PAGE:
2 exciting turnarounds with massive potential

Thomas Cook

It has been a rough 12 months for shares in Mothercare (LSE: MTC), but after several years of restructuring, it now looks as if the group is back on track.

Today the company reported its full-year results for the 52-week period to 25 March 2017, and on the whole, the figures are relatively attractive. Overall group sales during the period grew 6.3% year-on-year and group underlying profit before tax rose 1% to £19.7m. Underlying earnings per share increased 0.9% to 9.7p.

Mothercare has undergone a significant transformation since it began its restructuring plan three years ago and now looks as if the business is well placed to grow. At the core of the restructuring has been the group’s swing towards online retail, the fastest growing section of the retail market. At the end of the period, 41% of UK retail sales came from online channels, and overall online sales rose by 7.8% year-on-year.

A newly designed app is helping convert customer enquiries into sales according to management and orders from clients are helping generate a massive database of customer information, to be used for marketing purposes. In today’s release, management notes that the company now has over 3m clients logged on its website with 4.3m e-receipts that will help tailor sales offers.

Returning to health

City analysts expect these changes to start showing through in the company’s earnings during the next two years. Even though earnings have stagnated this year, for the year ending 31 March 2018 analysts have pencilled-in earnings per share growth of 10%, and earnings growth of 15% is expected for the year after.

Based on these figures the company is trading at a forward P/E of 11.6, which seems to undervalue its growth potential. As Mothercare proves that its turnaround is firing on all cylinders, it’s highly likely this valuation will re-rate higher.

Severely undervalued

Floundering tour operator Thomas Cook (LSE: TCG) also reported an impressive set of results. For the six months ended 31 March 2017, the company saw revenue rise 12% to just under £3bn and the loss for the slower winter period decreased by £11m to £227m. The company also managed to reduce its debt, which has been a drag on operations for some time. Debt fell by £34m on a like-for-like basis.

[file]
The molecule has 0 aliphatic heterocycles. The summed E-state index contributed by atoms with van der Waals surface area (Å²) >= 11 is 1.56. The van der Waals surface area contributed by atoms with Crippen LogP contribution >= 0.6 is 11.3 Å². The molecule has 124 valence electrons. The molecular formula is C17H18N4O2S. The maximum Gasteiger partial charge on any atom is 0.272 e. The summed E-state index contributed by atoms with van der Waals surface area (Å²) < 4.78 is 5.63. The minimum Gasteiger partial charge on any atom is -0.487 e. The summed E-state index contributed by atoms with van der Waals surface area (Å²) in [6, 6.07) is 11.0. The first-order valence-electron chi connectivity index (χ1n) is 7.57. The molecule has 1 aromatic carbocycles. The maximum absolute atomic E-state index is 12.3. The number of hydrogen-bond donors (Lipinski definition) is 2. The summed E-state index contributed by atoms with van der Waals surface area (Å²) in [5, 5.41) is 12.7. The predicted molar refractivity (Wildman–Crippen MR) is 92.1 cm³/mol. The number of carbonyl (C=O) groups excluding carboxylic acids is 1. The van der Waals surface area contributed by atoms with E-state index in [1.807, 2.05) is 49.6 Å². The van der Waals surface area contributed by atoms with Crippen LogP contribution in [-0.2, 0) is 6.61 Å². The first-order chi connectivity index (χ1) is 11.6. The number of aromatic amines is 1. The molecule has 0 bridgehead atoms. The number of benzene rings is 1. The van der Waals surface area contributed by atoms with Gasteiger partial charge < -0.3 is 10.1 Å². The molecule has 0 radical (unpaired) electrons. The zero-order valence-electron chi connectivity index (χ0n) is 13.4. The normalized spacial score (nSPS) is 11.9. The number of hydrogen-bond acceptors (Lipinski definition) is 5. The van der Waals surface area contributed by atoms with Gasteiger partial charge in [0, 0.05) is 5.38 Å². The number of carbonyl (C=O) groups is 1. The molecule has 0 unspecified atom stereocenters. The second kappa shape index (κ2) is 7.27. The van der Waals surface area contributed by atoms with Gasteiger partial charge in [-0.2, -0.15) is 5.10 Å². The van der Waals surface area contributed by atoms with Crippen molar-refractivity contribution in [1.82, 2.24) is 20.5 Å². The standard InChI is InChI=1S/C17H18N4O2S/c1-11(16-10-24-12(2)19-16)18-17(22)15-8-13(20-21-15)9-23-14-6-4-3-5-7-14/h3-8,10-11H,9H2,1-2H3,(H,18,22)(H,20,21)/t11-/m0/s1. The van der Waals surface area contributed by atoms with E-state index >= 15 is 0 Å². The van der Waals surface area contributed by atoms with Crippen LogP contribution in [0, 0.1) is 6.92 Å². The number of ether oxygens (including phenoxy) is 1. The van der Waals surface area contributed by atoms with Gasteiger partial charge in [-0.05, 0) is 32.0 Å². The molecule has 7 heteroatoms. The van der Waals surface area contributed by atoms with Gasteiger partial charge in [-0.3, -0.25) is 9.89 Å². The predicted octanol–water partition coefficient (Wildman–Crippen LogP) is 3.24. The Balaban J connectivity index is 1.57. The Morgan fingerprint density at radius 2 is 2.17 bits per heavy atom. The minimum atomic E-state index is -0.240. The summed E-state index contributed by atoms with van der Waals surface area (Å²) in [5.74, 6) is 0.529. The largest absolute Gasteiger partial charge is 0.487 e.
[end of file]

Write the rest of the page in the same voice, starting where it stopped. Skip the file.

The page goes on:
After five years of problems, it looks as if Thomas Cook’s turnaround is starting to gain traction. Following the strong first half performance, analysts are expecting the company to report a pre-tax profit of £181.6m for the year ending 30 December 2017, the largest level of profitability in five years. Earnings per share are expected to increase 17% year-on-year to 9.9p, giving a forward P/E of 9.6.

As the company continues to build on its steady recovery analysts are expecting earnings per share growth of 20% the following financial year.

Based on these forecasts, shares in Thomas Cook are trading at a 2018 P/E of 7.8. Once again, based on its rapid growth this depressed valuation does not seem warranted. A P/E of 14 or more might be more acceptable implying an upside of around 100% from current levels.

Time to buy?

Thomas Cook and Mothercare look attractive after today’s updates but don’t just take my word for it, you should always conduct your own due diligence before making an investment decision. To help you decide whether or not stocks like these deserve a place in your portfolio, we’ve put together this free report.

The report is a collection of Foolish wisdom, designed to improve your investment process and increase your investment returns. So if you want your money to work harder for you, click here to download.

More reading

Rupert Hargreaves has no position in any shares mentioned. The Motley Fool UK has no position in any of the shares mentioned. Views expressed on the companies mentioned in this article are those of the writer and therefore may differ from the official recommendations we make in our subscription services such as Share Advisor, Hidden Winners and Pro. Here at The Motley Fool we believe that considering a diverse range of insights makes us better investors.

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